“THE MEDAL AL­LOWED ME TO BE HEARD”

India Today - - GOOD NEWS - DEEPA MA­LIK, 46 First In­dian woman to win a medal at the 2016 Rio Paralympics, a sil­ver in shot put F53 cat­e­gory —As told to Ur­sila Ali

Feel­ing sorry for those who could not see be­yond her dis­abil­ity, Deepa Ma­lik has made it her life’s mis­sion to prove them wrong. She has four Limca World Records (three for mo­tor­bik­ing, one for swim­ming) to her credit, she is an award-win­ning res­tau­ra­teur, a mo­ti­va­tional speaker and mother of two daugh­ters.

At seven, my first tu­mour was di­ag­nosed in the spinal col­umn and op­er­ated upon. For the next two and a half years, I was bedrid­den, scared to go to school in a wheel­chair. But my par­ents trans­formed these days into a time of learn­ing, giv­ing me a strong dose of self-be­lief and self-es­teem. Soon the shy Deepa be­came a bold, out­doorsy kid, play­ing bas­ket­ball in the col­lege team, rep­re­sent­ing Ra­jasthan in cricket, bor­row­ing bikes from boys and com­ing to be known as ‘Biker Deepa’.

The turn­ing point in my life also came at a very try­ing time. My hus­band was fight­ing in Kargil in 1999 when I was di­ag­nosed with the spinal tu­mour again. The doc­tor told me I could ei­ther live with the tu­mour and walk, or get rid of it, live longer but lose all sen­sa­tion in my body, trunk down­ward. As a mother of two girls, I wasn’t ready to give up just yet. It was hard to adapt to the new body, the wheel­chair and the phys­i­cal dis­abil­ity. In the next 14 years, I would get 183 stitches be­tween the shoul­der blades and three spinal tu­mour surg­eries. But fac­ing the pity of so­ci­ety, their queries of how I would man­age to be a mother with my dis­abil­ity made me re­alise that peo­ple could not see be­yond sym­pa­thy and look at the courage I showed in the face of ad­ver­sity. One day, a school teacher checked the tiffins of my daugh­ters to see if their mother could pro­vide them with a de­cent lunch. That was when I de­cided to give so­ci­ety much-needed shock treat­ment, to tell them that dis­abil­ity doesn’t mean hav­ing to spend the rest of your life in a room, wait­ing to die. The sec­ond phase of my life started with a small de­liv­ery ser­vice in the army can­ton­ment area in Ahmed­na­gar, Ma­ha­rash­tra, with the help of re­tired army cooks. The ven­ture soon turned into an award-win­ning restau­rant and suc­cess­ful cater­ing ser­vice—Dees Place. But to me, this wasn’t enough. I de­cided to take up bik­ing yet again. It wasn’t an im­pos­si­ble task, all I had to do was gain strength in my up­per body. I un­der­took a rig­or­ous six-week hy­drother­apy re­ha­bil­i­ta­tion pro­gramme at the In­dian Spinal In­juries Cen­tre in Delhi, learn­ing the prac­ti­cal way to han­dle my dis­abil­ity. From float­ing in wa­ter to swim­ming laps, it was only a mat­ter of time be­fore the par­a­lympic committee came to me, of­fer­ing me a chance to represent In­dia in swim­ming.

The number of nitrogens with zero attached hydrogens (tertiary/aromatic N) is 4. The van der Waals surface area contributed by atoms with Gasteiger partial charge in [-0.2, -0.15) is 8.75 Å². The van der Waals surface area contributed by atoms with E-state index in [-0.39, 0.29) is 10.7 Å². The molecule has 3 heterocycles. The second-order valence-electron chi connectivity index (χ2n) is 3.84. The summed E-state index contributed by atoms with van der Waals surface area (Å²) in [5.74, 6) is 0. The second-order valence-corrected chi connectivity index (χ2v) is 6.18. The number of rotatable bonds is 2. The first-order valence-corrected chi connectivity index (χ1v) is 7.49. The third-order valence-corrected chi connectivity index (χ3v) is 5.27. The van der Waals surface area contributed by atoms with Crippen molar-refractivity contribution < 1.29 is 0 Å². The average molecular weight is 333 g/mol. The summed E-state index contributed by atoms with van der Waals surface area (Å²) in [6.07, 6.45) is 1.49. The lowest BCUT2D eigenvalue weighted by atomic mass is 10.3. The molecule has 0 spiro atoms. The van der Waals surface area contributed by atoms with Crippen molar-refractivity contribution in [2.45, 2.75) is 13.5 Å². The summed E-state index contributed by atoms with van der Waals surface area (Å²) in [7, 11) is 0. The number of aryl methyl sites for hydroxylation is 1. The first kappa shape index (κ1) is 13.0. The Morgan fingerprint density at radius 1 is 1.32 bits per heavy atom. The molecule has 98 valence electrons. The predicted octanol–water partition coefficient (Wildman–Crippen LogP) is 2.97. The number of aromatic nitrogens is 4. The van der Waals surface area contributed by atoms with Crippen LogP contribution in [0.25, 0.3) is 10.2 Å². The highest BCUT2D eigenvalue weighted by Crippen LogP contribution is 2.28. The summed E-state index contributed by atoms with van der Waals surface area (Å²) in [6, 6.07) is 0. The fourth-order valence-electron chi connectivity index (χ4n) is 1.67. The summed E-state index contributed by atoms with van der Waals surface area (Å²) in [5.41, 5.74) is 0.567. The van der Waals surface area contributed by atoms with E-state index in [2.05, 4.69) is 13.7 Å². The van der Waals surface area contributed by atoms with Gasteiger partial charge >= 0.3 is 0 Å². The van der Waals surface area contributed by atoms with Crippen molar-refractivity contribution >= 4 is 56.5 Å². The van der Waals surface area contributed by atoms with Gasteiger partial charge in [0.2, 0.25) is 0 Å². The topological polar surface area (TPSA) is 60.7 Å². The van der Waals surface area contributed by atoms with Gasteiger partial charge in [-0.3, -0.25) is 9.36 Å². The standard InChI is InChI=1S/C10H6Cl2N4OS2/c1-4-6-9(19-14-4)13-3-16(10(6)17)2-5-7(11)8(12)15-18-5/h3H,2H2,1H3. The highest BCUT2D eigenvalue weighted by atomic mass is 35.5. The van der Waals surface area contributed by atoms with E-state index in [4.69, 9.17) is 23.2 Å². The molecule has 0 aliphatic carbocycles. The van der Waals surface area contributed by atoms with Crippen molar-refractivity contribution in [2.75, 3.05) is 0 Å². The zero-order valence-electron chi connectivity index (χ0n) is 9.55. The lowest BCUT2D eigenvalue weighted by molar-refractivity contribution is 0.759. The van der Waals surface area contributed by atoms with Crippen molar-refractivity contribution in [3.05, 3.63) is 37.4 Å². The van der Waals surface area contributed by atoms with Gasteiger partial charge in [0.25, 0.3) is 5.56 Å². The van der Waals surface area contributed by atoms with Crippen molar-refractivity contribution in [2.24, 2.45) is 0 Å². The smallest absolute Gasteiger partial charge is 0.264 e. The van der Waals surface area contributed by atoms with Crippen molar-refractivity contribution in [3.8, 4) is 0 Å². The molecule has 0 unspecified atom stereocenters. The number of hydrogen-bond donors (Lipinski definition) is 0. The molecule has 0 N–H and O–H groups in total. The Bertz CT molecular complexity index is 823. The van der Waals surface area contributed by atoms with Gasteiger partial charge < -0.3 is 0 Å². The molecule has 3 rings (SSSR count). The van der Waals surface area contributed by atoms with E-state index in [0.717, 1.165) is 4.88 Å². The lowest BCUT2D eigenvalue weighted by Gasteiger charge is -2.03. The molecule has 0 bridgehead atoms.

At 36, I be­came a na­tional sportsper­son. From swim­ming to be­com­ing a javelin thrower to fi­nally win­ning sil­ver for the coun­try in shot put at the Paralympics, the com­bi­na­tion of a hunger to win and habit of giv­ing it my all worked in my favour ev­ery time. As for the bike, I fi­nally bought it, strug­gled to get a driver’s li­cence (a fight that took 19 months) and then set a record of be­ing the first dis­abled woman to cross nine high al­ti­tude passes in nine days on the high­est mo­torable pass in the world.

To the naysay­ers, I want to say, Deepa is still rocking and happy. I am elated to be the first In­dian woman to win a medal at the Paralympics, but the fact that it took 70 years and a 46-year-old woman to do so tells us a lot about the lack of in­fras­truc­ture for dis­abled sports in our coun­try. We need to move on from the stereo­typ­i­cal way dis­abil­ity and dis­abil­ity sports are viewed to in­vest­ing in the po­ten­tial dis­abled peo­ple have.”

“The Par­a­lympic sil­ver isn’t just a medal, it is a move­ment. It has helped peo­ple see dis­abil­ity sports dif­fer­ently.”

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